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    Carbon Fiber 101: Understanding Weaves and Fabrics

    Carbon fibers are often woven into fabrics after they have been manufactured and sized. The manufacturing process begins by creating bundles of carbon fibers called tows. These tows are then rated according to the number of fibers or filaments they contain, which is commonly referenced as 3k, 6k, 12k, and 48k. The "k" stands for "thousand," meaning a 3k tow comprises 3,000 carbon filaments. Each strand of carbon fiber is only about 5-10 microns thick, but the high number of these strong carbon fibers in such a compact space gives carbon fiber materials incredible strength.

    Carbon Fiber Weaves

    Carbon fiber spools are woven into fabrics on a weaving loom. The most common weaves are plain weave, twill, and harness satin.

    Plain weave

    Plain Weave

    Plain weave, or 1x1 weave, carbon fiber fabric is symmetrical and resembles a checkerboard. The tows are woven in an over/under pattern, offering tightly interlaced fibers which are highly stable. Fabric stability refers to a material’s ability to maintain its fiber orientation and weave angle. Because of its high fabric stability, plain weave carbon fiber fabric doesn’t work well for complex contours because it is not particularly flexible. However, it is easier to handle without creating distortions in the fabric. Therefore, it works well for flat sheets, tubes, and two-dimensional curves.

    Crimp is the curvature of a single fiber in a weave, and plain weave carbon fiber fabric has a harsh crimp due to the tight interlaces in the tows. This harsh crimp can create stress points that cause areas of weakness over time.

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    Twill Weave

    Twill Weave

    Twill weave consists of a 2x2 or 4x4 pattern and is the most commonly recognized type of carbon fiber fabric. In a 2x2 weave, each tow passes over two tows and then under two tows. It stands to reason, then, that a 4x4 weave consists of each tow passing over four tows and then under four tows. This over/under weaving creates a distinct diagonal pattern The distance between the tow interlaces in a twill weave is longer than with a plain weave. Therefore, fewer crimps occur, allowing less opportunity for stress points to be created.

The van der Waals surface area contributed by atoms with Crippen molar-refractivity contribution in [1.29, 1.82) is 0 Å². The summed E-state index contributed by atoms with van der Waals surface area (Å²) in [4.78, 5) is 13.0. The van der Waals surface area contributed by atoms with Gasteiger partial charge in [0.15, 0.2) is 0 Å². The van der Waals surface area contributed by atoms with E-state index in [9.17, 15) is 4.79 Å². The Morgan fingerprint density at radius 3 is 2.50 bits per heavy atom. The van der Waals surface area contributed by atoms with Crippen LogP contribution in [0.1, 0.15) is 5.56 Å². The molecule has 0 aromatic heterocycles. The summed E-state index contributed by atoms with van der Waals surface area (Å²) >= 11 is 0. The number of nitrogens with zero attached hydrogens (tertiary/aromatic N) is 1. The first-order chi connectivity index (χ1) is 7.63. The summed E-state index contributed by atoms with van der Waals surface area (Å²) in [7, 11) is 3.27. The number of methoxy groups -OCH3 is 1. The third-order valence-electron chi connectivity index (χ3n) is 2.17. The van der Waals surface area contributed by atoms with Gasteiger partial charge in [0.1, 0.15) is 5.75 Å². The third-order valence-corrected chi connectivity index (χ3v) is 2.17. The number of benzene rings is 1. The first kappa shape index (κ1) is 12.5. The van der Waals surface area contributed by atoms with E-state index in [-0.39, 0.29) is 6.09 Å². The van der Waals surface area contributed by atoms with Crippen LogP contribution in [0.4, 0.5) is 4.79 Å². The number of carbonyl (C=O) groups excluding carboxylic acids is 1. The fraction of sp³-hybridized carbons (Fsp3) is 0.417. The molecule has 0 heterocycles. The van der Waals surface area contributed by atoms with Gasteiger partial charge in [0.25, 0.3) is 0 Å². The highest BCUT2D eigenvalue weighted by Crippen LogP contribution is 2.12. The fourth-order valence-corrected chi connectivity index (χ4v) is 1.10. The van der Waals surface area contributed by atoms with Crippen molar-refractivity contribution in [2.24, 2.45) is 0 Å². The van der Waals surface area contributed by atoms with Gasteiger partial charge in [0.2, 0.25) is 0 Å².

Twill weave is pliable and can form to complex contours while still maintaining good stability. It must be handled more carefully than a plain weave fabric to avoid adding distortions to the weave. A 4x4 weave is easier to form than a 2x2 weave, but it also has less fabric stability.

    Harness Satin Weave

    Harness Satin Weave

    Satin weaves have been used for thousands of years to give silk fabric its beautiful draping quality while leaving the fabric smooth and seamless. When used for carbon fiber composites, satin weaves translate to an ability to easily form around complex contours. Obviously, this means satin weaves also offer less stability than other weaves.

    The most common harness satin weaves are four harness satin (4HS), five harness satin (5HS), and eight harness satin (8HS). The number indicates the total number of tows passed over then under. For example, a 4HS weave consists of three tows passed over and then one passed under. For 5HS, four tows are passed over, and then one under, and 8HS is seven tows passed over and one under. The higher the satin weave number, the more formable and less stable it is.

    Other weaves

    Other Weaves

    There are a number of other weaves that can be used to create carbon fiber fabrics. These include fish weave, spread tow, braids, unidirectional weave and custom weaves. Each weave contains unique properties that make it great for use in some designs and not a good choice for others. Many factors must be considered when determining which carbon fiber weave should be used for a particular function. These factors include strength, formability, stability, and crimp. Carbon fiber fabricators are experts in knowing which fabric to use for which design.